Pandora’s Box: The Myth Behind the Popular Idiom

Pandora’s Box is a mythological concept that originates from ancient Greek mythology. It refers to a box that Pandora, the first human woman created by the gods, was given by Zeus, the king of the gods. According to the myth, Pandora was created as part of a scheme to punish mankind for Prometheus’ act of stealing fire from the gods and giving it to humans.

What is Pandora’s Box?

Pandora’s Box from Greek mythology is a jar known as “pithos” in Greek. The story of Pandora and her jar is recounted in Hesiod’s “Works and Days,” a poem from around the 7th or 8th century BCE.

The concept of Pandora’s Box, as it is commonly known today, has its origins in this story. According to the myth, Pandora was the first human woman created by the gods, specifically by Hephaestus and Athena. She was given various gifts and traits by different gods, making her irresistible to men. Prometheus had previously angered Zeus by stealing fire from the gods and giving it to humans, thus empowering them. In response, Zeus devised a plan to create Pandora and give her the jar as a gift.

Zeus presented Pandora to Epimetheus, Prometheus’ brother, as a bride. Pandora brought the jar with her, and despite Zeus’ warning, her curiosity got the better of her. She opened the jar, and as a result, all the evils, sorrows, and miseries that had been sealed inside were released into the world. Pandora immediately closed the jar, but it was too late to prevent the spread of these negative forces.

It’s worth noting that in the original myth, the jar did not contain “hope” at the bottom as a counterbalance to the evils. This aspect was introduced in later interpretations and retellings of the story. The addition of hope at the bottom of the jar is often seen as a way to soften the bleakness of the myth and offer a glimmer of optimism amid the troubles that were unleashed.

The story of Pandora’s jar serves as a cautionary tale about the consequences of human curiosity, the nature of suffering, and the origin of various hardships that plague humanity. It’s a myth that has endured through the ages and has been interpreted and retold in various ways across different cultures and artistic works.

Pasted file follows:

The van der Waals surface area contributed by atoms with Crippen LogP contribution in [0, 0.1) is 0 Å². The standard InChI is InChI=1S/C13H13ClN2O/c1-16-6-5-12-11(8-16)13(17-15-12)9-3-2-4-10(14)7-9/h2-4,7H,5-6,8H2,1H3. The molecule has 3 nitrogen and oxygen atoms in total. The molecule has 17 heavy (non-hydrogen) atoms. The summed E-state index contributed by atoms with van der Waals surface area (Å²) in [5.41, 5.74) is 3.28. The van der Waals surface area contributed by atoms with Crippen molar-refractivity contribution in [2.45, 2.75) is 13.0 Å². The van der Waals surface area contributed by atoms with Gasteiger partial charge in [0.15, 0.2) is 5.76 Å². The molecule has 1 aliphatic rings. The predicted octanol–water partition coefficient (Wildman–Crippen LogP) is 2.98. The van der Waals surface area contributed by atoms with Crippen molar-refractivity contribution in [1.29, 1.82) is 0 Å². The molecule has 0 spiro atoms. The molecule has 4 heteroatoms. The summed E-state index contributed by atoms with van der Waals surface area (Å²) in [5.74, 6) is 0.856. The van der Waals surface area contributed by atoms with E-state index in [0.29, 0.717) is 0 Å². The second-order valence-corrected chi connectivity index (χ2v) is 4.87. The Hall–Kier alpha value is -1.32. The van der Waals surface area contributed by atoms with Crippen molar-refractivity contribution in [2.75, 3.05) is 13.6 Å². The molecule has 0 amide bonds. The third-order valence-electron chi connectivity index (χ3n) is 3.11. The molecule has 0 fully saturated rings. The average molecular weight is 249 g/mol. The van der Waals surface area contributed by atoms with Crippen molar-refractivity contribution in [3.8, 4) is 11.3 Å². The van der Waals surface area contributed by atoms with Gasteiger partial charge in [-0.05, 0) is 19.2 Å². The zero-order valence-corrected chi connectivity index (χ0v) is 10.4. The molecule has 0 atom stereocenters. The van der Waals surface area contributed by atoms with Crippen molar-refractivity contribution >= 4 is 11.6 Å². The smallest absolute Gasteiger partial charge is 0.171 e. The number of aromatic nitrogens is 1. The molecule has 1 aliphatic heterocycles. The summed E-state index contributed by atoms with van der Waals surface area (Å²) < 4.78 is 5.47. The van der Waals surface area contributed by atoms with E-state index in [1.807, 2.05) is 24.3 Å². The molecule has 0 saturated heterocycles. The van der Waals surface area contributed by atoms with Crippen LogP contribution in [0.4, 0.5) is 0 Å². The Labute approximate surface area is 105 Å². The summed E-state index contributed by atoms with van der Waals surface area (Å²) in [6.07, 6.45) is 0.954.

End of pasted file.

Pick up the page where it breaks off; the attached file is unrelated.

Who Was Pandora in Greek Mythology?

According to Greek mythology, Zeus, the king of the gods, was so angry when Prometheus stole fire from heaven and gifted it to mankind that he decided the human race needed to be punished for this. Zeus commanded Hephaestus, the smith of the Greek gods, to create Pandora, the first woman, as a punishment to be visited upon mankind.

A human body was crafted from clay by Hephaestus, while Hermes taught Pandora lying and trickery. Aphrodite taught her grace and femininity. Athena gifted her beautiful robes and taught her weaving. Zeus then gifted Pandora a box and asked the other gods to place inside the box gifts for the humans. Pandora was to take care of the box but never open it.

However, these gifts were apparently not benevolent gifts at all. Hesiod called them beautiful and evil. They were all the afflictions and ills that humanity could ever know, kept inside one large jar with a lid covering them. Zeus knew very well that Pandora’s curiosity would be too much for her to resist. So these evils would soon descend upon mankind and cause them all manner of troubles. Considering Zeus’s jealous and vengeful nature, it is not at all surprising that he came up with such a creative and extravagant form of punishment for the slight to his authority.

READ MORE: Zeus Family Tree: The Family Tree of the King of the Gods

Interestingly, as per Greek myth about the Great Flood, Pandora was also the mother of Pyrrha. Pyrrha and her husband Deucalion escaped the flood sent by the gods by building a boat. Ovid’s Metamorphoses tells the story of how the two of them were instructed by Themis to throw the bones of their great mother to the ground so other beings may be born. While this ‘mother’ is interpreted by most myths as being Mother Earth, Gaia, herself, it is fascinating that it is linked to Pandora’s daughter Pyrrha. Thus, in a way, Pandora herself was the first mother of the human race.